Texas Judge Rules Predictive Dialers Fall Outside Definition of ATDS, Countering Marks

A District Court judge in Texas has granted a defendant’s motion to dismiss claims it violated the Telephone Consumer Protection Act by calling the plaintiff on her cell phone without her consent using an automated telephone dialing system. What is interesting about the ruling is that the judge determined that predictive dialers fall outside the definition of ATDS following the ruling in ACA International v. FCC.

A copy of the ruling in Adams v. Safe Home Security can be accessed by clicking here. The judge partially granted and partially denied additional charges that the defendant violated the Texas Debt Collection Act.

The plaintiff had a home security contract which she canceled with the contract expired. The defendant called the plaintiff’s cell phone, attempting to collect on a past-due debt. The plaintiff contends that when she picked up the phone, there was a pause of several seconds before the representative on the other end of the phone began speaking. The plaintiff claimed the charges were not legitimate and “demanded” the defendant stop contacting her. The defendant made 20 more calls to the plaintiff’s cell phone after the demand was made.

In determining that not only was the 2015 order from the FCC in relation to the TCPA ruled invalid by the result in ACA v. FCC, the judge also decided that previous orders from the FCC — in 2003 and 2008 — were invalid, too. In looking at section 227 of the TCPA, Judge Barbara Lynn, the chief district judge for the District Court for the Northern District of Texas, Dallas Division, ruled that predictive dialers fall outside the definition of an ATDS. Judge Lynn “respectfully” disagreed with the Ninth Circuit Court of Appeals ruling in Marks v. Crunch San Diego, as it pertains to what “using a random or sequential number generator” modifies in the definition of an ATDS — the numbers stored and/or the numbers produced. While Marks decided that the clause only modifies the production of telephone numbers, Judge Lynn decided that it modifies both, in order to avoid “a grammatically incongruous sentence structure.”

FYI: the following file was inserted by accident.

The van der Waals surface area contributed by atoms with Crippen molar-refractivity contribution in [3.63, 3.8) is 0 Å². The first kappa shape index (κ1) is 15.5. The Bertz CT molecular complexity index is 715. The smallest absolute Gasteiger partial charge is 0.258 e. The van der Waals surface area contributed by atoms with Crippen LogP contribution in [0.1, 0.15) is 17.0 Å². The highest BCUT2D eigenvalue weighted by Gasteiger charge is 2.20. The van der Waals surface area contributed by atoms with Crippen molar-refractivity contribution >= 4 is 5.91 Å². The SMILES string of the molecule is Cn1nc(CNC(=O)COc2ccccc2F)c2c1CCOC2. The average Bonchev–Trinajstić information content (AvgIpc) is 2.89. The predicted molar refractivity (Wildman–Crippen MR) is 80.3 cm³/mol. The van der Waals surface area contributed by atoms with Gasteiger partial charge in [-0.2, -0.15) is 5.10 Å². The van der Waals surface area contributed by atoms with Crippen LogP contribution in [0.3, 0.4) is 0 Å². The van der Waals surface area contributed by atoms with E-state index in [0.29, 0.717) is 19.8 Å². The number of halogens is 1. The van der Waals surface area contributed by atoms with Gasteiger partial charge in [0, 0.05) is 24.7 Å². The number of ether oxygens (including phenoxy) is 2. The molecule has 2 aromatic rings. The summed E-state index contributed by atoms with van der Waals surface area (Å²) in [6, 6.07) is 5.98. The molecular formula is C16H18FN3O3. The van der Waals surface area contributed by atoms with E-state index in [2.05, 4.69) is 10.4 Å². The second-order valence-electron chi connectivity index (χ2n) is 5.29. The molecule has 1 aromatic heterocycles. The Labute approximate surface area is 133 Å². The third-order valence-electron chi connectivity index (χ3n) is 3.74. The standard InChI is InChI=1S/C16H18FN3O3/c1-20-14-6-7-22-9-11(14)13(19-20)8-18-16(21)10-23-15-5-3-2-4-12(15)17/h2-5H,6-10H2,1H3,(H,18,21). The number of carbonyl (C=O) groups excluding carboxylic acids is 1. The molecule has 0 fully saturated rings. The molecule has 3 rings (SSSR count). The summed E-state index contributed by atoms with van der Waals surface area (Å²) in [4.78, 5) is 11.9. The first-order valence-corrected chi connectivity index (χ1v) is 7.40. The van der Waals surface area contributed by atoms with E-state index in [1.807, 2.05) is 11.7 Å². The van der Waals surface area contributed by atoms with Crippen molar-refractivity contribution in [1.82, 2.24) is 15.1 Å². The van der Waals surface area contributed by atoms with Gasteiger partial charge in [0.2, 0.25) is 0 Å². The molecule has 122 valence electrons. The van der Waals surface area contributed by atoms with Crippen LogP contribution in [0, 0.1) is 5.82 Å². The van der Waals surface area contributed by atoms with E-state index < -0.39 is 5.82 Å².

“Defendant argues that Plaintiff’s allegations only suggest the use of a predictive dialer because the calls were targeted for the purpose of collecting a past due debt and not susceptible to being created by a random or sequential number generator,” Judge Lynn wrote. “However, nothing precludes Defendant from having used a device that can both randomly or sequentially generate numbers and act as a predictive dialer. The statute only requires that the device have the current capacity to store or produce randomly or sequentially generated numbers — not that the calls in question are actually related to that function.”

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